[
  "Poland3.8e+07true",
  "United States3.27e+08false",
  "Germany8.3e+07true"
]

With separator:

> cat test.json | jql '("countries" ((keys) (join (array ("name") ("population") ("european")) ", ")))'
[
  "Poland, 3.8e+07, true",
  "United States, 3.27e+08, false",
  "Germany, 8.3e+07, true"
]

sprintf

Whenever I learn a new language, I feel much more comfortable when I know there's a sprintf function. (and how to use it)

Anyways, here you go, the syntax is the same as that of the go standard library fmt.Sprintf function:

> cat test.json | jql '("countries" ((keys) (sprintf "%s population: %.0f" ("name") ("population"))))'
[
  "Poland population: 38000000",
  "United States population: 327000000",
  "Germany population: 83000000"
]

Hope you're feeling comfortable 🛋 now :)

error

There's a little helper function - error - for those times when you're debugging your queries.

It's an expression which errors on evaluation and gives you a stack trace. It can also evaluate and print any expression you want in it's context.

> cat test.json | jql '("countries" ((keys) (sprintf "%s population: %.0f" ("name") (error "test message"))))'
2019/12/26 00:17:04 error getting expression value for object: couldn't get transformed value for field countries with value [map[eu_since:2004 european:true name:Poland population:3.8e+07] map[european:false name:United States population:3.27e+08] map[eu_since:1993 european:true name:Germany population:8.3e+07]]: couldn't get element using position at array index 0: couldn't get transformed value for index 0 with value map[eu_since:2004 european:true name:Poland population:3.8e+07]: couldn't evaluate sprintf argument with index 1: Message: test message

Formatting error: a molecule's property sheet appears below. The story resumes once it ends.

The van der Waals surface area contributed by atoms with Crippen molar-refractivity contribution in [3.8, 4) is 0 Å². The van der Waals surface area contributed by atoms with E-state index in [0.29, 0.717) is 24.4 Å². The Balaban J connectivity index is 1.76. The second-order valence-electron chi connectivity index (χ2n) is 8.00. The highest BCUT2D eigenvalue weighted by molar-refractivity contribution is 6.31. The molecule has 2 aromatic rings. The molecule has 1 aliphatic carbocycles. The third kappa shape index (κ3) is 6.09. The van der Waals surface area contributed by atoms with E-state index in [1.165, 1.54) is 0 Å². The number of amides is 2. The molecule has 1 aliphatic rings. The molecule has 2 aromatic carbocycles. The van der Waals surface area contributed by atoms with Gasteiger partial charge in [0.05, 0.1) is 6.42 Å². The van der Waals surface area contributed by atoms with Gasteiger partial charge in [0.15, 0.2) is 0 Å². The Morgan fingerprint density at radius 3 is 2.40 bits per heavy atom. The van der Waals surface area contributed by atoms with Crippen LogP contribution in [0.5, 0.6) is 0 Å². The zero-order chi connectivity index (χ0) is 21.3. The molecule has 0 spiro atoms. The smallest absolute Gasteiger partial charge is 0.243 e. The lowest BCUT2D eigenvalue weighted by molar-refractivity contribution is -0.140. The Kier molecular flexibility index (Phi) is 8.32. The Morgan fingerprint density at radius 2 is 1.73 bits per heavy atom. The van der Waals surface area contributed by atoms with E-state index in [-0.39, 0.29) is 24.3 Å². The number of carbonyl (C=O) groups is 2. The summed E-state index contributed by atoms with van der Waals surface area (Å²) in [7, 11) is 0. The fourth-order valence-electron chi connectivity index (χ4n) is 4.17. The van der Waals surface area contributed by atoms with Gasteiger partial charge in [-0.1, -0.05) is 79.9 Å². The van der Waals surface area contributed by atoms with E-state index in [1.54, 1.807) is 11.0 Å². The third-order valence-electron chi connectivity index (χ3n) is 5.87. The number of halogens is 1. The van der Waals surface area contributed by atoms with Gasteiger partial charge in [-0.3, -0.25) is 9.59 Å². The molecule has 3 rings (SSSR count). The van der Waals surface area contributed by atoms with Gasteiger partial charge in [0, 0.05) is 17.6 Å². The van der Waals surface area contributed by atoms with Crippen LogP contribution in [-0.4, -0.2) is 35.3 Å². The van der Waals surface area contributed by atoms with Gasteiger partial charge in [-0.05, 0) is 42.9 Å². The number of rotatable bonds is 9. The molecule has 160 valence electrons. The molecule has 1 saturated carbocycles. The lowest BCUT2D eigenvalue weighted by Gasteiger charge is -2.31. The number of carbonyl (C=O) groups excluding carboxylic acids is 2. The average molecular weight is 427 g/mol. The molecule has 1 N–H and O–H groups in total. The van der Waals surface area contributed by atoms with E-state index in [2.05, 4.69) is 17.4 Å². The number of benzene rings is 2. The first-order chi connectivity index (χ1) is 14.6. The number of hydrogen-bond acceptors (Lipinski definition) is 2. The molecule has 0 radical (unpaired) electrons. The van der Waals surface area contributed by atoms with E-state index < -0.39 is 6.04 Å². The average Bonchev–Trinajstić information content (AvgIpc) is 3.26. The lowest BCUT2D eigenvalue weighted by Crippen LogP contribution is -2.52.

goroutine 1 [running]:
runtime/debug.Stack(0xc0000723f0, 0x1114e00, 0xc0000744e0)
        /usr/local/Cellar/go/1.13.4/libexec/src/runtime/debug/stack.go:24 +0x9d
github.com/cube2222/jql/jql.Error.Get(0x1164680, 0xc0000723f0, 0x1114e00, 0xc0000744e0, 0x110c5c0, 0xc000072440, 0x0, 0x0)
        /Users/jakub/Projects/Go/src/github.com/cube2222/jql/jql/functions.go:715 +0x102
github.com/cube2222/jql/jql.Sprintf.Get(0x1164680, 0xc0000723b0, 0xc000074460, 0x2, 0x2, 0x1114e00, 0xc0000744e0, 0x100b136, 0xc000072490, 0x10, ...)
        /Users/jakub/Projects/Go/src/github.com/cube2222/jql/jql/functions.go:299 +0x16a
github.com/cube2222/jql/jql.GetElement(0x110bb80, 0x12479e0, 0x1109ec0, 0xc00008a1e0, 0x1164a20, 0xc000074480, 0x122c560, 0x128b6d0, 0x0, 0x100ba08)